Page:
atypical season 2

I have to begrudgingly admit that Netflix listened to criticism, involved autistic people, and made the second season of Atypical less offensive than the first. The running joke is still that Sam is an insensitive clod about sex and relationships, but it doesn’t dominate the show.

I think the writing suffers from a similar issue to the one in Keep the Change. A neurotypical writer thinks inappropriate sexual situations are funny, and they think autism = social inappropriateness, and the jokes almost write themselves. For example, Sam doesn’t see the problem with writing a college application essay about the time he saw a stripper’s tits (or similar). “It said to write about your greatest accomplishment.” Taking things literally! Hahaha! Basically, Sam’s level of impairment shoots through the roof any time there’s a sex joke.

An autistic actress from Keep the Change specifically says what’s unrealistic about her character in the movie is the sexual inappropriateness:

I mean, it was in today’s paper that there was viral video in Singapore of an autistic guy masturbating on the train, and the whole situation bummed his mom out. Uncomfortable topic.

But Sam has to stay normal-passing enough to be relatable, and that takes a bit more awareness.

It’s like Sam floated through the bullying in earlier childhood unscathed, then tries out this new interest in girls thing at the end of high school. Absurd. By 9th grade, I’d had two separate experiences of someone pretending to be my girlfriend as a prank so they could break up with me. “Will you go out with me?” “HELL no!”

Atypical has opening monologues of Sam talking about pack animals. By middle school, I knew I was at the bottom of the pecking order, where it sucked. And I was just born to be that, nothing I could do about it. That was just from bullying, without being diagnosed and taking the short bus or anything.

If you go to Reddit’s Asperger’s board (lol I’m banned), it’s a sad and self-hating place a lot of the time. It’s impossible not to absorb the message that you’re a piece of shit when you hear it all the time.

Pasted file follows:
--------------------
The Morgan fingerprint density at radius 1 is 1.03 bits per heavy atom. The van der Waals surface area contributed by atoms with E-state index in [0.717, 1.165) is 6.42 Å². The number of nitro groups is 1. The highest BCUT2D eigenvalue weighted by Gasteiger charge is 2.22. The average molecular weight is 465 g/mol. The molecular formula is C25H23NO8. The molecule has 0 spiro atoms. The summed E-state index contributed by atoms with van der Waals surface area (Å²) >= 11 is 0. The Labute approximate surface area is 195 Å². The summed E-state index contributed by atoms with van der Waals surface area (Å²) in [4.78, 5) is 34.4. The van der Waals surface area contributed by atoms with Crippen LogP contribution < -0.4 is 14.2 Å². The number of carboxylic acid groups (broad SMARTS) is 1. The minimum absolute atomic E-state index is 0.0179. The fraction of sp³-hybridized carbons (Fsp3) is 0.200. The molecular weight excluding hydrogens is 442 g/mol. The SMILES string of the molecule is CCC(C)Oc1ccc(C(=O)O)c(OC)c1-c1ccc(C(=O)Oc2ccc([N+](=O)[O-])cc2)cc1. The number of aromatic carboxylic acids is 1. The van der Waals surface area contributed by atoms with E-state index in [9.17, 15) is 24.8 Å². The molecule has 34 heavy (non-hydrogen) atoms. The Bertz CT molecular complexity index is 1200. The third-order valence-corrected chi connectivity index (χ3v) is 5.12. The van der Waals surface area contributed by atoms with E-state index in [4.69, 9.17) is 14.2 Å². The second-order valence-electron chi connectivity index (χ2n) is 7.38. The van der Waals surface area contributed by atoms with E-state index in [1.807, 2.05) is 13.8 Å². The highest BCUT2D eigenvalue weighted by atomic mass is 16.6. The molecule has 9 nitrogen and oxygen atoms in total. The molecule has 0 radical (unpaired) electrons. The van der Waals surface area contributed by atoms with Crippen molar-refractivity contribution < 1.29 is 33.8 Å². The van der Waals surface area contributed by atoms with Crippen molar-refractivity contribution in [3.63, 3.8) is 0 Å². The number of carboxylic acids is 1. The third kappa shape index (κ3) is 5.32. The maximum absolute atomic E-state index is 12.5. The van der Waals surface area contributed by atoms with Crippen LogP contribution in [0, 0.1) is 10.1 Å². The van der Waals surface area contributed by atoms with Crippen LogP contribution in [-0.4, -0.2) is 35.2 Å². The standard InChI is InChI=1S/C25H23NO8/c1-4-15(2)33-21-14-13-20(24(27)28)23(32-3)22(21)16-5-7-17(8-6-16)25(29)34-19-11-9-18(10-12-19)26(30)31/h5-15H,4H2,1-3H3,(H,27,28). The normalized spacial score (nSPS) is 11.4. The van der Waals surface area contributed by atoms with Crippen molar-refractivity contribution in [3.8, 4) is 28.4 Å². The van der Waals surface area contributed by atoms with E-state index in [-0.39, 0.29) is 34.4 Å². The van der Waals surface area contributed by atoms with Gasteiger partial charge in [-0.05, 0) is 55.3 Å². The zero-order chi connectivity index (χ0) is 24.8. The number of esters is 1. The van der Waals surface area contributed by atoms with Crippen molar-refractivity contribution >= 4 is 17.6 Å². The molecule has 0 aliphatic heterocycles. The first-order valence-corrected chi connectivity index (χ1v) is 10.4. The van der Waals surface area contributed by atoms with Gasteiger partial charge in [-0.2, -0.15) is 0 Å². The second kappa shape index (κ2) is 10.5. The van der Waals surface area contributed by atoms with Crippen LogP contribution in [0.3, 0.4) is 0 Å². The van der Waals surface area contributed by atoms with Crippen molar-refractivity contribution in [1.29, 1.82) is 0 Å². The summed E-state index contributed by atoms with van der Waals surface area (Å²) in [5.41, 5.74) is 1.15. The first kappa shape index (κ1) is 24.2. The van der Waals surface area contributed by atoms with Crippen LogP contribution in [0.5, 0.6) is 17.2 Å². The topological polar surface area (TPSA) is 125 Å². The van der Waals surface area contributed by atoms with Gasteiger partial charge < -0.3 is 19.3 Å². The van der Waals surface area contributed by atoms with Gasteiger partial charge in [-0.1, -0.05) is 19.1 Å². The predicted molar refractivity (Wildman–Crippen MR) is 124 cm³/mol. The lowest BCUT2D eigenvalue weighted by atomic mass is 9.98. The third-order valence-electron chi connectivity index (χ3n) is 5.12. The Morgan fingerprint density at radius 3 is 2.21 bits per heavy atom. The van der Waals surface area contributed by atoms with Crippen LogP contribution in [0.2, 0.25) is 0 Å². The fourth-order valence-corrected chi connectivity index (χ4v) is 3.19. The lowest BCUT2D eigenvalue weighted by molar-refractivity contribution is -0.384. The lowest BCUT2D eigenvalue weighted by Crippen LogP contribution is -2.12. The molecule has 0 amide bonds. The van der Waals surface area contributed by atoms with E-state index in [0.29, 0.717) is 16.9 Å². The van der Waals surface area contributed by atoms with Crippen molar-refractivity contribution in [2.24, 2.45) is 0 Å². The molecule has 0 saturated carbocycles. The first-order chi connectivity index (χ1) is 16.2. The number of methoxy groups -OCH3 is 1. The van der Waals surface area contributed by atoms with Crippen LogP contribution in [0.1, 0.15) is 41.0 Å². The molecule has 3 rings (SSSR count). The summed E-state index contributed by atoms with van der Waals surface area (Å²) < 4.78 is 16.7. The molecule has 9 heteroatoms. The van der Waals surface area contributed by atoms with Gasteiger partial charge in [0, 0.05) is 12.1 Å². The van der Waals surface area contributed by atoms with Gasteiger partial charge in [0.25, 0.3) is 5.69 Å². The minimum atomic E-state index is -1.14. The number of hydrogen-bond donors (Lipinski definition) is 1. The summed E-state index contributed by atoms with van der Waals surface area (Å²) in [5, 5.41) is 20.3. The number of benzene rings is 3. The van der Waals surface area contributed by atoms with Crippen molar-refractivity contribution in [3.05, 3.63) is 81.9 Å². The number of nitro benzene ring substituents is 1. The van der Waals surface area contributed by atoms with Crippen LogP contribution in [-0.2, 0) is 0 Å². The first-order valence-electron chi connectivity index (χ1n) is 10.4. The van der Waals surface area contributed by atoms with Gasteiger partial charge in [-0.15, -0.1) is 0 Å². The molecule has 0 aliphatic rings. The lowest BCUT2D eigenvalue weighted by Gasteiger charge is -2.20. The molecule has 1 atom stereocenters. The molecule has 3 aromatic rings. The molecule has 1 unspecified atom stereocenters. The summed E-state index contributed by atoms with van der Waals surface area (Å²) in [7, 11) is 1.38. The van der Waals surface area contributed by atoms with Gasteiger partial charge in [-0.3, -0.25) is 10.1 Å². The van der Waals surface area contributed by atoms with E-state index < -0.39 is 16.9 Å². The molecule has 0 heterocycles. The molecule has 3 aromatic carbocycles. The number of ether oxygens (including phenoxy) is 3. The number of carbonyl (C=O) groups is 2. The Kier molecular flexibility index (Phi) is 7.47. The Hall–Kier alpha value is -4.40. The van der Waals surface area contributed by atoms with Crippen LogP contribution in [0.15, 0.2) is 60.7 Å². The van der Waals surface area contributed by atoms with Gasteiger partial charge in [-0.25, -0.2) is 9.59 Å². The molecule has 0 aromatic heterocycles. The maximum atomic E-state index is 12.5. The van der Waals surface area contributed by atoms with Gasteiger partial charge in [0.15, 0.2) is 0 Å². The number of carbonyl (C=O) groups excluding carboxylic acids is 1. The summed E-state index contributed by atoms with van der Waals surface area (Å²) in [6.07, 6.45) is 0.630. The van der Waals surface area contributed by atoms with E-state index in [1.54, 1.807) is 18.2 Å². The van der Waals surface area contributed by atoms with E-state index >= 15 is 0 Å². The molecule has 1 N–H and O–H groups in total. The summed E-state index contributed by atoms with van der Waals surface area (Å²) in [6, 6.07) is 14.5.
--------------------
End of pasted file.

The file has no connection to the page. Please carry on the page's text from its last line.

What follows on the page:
That makes Sam’s nonchalance totally unrealistic to me, like he was written by someone who didn’t get bullied enough as a child, who could still make a joke of autistic loneliness. He can’t sleep overnight at a friend’s house, but he can just shrug at telling a girl he loves her? What? I’m pretty sure I’d had sleep-overs by 3rd grade. I don’t understand this.

The yearbook scene. In a fit of bravery, he asks strangers to sign his yearbook. Someone writes stuff like “spaz”, “loser”, etc. on his picture and he freaks out. He goes back to the table where yearbooks get passed out: “I need a new one!” Then he knocks the table down and storms off. Ok…that’s reacting like it’s a new indignity or something. I just don’t think it’s plausible for his social status to be that low without his awareness, to where he isn’t already kinda sad and resigned.

I thought it was admirable that the show made a big deal out of first responders brutalizing autistic people, but they kinda ruined it for me by casting a black guy as the cop. The worst that happens is they get yelled at told to get on the ground. They aren’t tackled to the ground and punched repeatedly in the head, leaving them traumatized with chronic injuries, which more realistic. They Uncle Tom’d the poor actor and made him say the talking points about how cops have to be afraid, with all those drug addicts and niggers out there. In so many words.

The realities of autism are too fucked up for autism comedies written by normal people to make sense.

But Netflix did try, and I was entertained for a few hours without expecting to be.